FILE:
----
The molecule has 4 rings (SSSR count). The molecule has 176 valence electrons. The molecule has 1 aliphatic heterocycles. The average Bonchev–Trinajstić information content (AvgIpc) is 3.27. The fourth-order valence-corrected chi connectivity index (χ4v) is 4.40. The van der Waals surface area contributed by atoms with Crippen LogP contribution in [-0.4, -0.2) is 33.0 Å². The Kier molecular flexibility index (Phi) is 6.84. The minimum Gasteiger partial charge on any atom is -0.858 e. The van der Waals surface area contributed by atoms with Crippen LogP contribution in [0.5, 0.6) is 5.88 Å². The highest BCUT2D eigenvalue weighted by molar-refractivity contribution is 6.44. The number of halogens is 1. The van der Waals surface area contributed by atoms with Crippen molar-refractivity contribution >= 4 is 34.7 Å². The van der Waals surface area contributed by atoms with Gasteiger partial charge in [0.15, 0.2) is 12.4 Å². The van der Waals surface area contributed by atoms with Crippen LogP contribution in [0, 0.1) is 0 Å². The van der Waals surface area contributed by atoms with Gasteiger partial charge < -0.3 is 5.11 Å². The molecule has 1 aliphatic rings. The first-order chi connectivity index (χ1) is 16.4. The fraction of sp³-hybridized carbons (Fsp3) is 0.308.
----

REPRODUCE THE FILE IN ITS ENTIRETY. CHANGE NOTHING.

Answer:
The molecule has 4 rings (SSSR count). The molecule has 176 valence electrons. The molecule has 1 aliphatic heterocycles. The average Bonchev–Trinajstić information content (AvgIpc) is 3.27. The fourth-order valence-corrected chi connectivity index (χ4v) is 4.40. The van der Waals surface area contributed by atoms with Crippen LogP contribution in [-0.4, -0.2) is 33.0 Å². The Kier molecular flexibility index (Phi) is 6.84. The minimum Gasteiger partial charge on any atom is -0.858 e. The van der Waals surface area contributed by atoms with Crippen LogP contribution in [0.5, 0.6) is 5.88 Å². The highest BCUT2D eigenvalue weighted by molar-refractivity contribution is 6.44. The number of halogens is 1. The van der Waals surface area contributed by atoms with Crippen molar-refractivity contribution >= 4 is 34.7 Å². The van der Waals surface area contributed by atoms with Gasteiger partial charge in [0.15, 0.2) is 12.4 Å². The van der Waals surface area contributed by atoms with Crippen LogP contribution in [0, 0.1) is 0 Å². The van der Waals surface area contributed by atoms with Gasteiger partial charge < -0.3 is 5.11 Å². The molecule has 1 aliphatic rings. The first-order chi connectivity index (χ1) is 16.4. The fraction of sp³-hybridized carbons (Fsp3) is 0.308.